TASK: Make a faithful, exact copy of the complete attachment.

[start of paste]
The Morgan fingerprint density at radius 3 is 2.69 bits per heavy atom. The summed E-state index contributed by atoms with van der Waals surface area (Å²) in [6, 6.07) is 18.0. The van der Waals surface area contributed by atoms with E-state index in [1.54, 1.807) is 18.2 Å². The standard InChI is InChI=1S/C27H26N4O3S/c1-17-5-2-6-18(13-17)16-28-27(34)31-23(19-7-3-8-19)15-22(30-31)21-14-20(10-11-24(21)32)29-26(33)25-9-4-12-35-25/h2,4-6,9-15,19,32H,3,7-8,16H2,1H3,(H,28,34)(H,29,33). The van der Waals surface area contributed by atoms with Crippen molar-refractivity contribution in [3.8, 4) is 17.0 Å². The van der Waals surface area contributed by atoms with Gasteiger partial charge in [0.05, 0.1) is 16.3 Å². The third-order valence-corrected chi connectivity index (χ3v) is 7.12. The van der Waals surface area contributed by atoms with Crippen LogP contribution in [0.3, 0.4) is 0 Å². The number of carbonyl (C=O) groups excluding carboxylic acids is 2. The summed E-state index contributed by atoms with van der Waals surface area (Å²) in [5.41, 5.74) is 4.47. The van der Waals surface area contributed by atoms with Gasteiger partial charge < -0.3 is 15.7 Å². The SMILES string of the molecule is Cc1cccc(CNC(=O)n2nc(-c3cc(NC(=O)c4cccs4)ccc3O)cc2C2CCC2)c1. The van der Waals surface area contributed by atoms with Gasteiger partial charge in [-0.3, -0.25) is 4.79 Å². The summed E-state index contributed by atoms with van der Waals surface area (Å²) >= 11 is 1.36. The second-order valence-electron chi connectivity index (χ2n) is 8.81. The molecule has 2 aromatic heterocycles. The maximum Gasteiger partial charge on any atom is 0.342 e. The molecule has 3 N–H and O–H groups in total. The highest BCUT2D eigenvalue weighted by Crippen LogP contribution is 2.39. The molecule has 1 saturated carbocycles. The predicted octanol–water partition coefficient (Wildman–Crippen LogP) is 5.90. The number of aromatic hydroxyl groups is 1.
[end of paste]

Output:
The Morgan fingerprint density at radius 3 is 2.69 bits per heavy atom. The summed E-state index contributed by atoms with van der Waals surface area (Å²) in [6, 6.07) is 18.0. The van der Waals surface area contributed by atoms with E-state index in [1.54, 1.807) is 18.2 Å². The standard InChI is InChI=1S/C27H26N4O3S/c1-17-5-2-6-18(13-17)16-28-27(34)31-23(19-7-3-8-19)15-22(30-31)21-14-20(10-11-24(21)32)29-26(33)25-9-4-12-35-25/h2,4-6,9-15,19,32H,3,7-8,16H2,1H3,(H,28,34)(H,29,33). The van der Waals surface area contributed by atoms with Crippen molar-refractivity contribution in [3.8, 4) is 17.0 Å². The van der Waals surface area contributed by atoms with Gasteiger partial charge in [0.05, 0.1) is 16.3 Å². The third-order valence-corrected chi connectivity index (χ3v) is 7.12. The van der Waals surface area contributed by atoms with Crippen LogP contribution in [0.3, 0.4) is 0 Å². The number of carbonyl (C=O) groups excluding carboxylic acids is 2. The summed E-state index contributed by atoms with van der Waals surface area (Å²) in [5.41, 5.74) is 4.47. The van der Waals surface area contributed by atoms with Gasteiger partial charge < -0.3 is 15.7 Å². The SMILES string of the molecule is Cc1cccc(CNC(=O)n2nc(-c3cc(NC(=O)c4cccs4)ccc3O)cc2C2CCC2)c1. The van der Waals surface area contributed by atoms with Gasteiger partial charge in [-0.3, -0.25) is 4.79 Å². The summed E-state index contributed by atoms with van der Waals surface area (Å²) >= 11 is 1.36. The second-order valence-electron chi connectivity index (χ2n) is 8.81. The molecule has 2 aromatic heterocycles. The maximum Gasteiger partial charge on any atom is 0.342 e. The molecule has 3 N–H and O–H groups in total. The highest BCUT2D eigenvalue weighted by Crippen LogP contribution is 2.39. The molecule has 1 saturated carbocycles. The predicted octanol–water partition coefficient (Wildman–Crippen LogP) is 5.90. The number of aromatic hydroxyl groups is 1.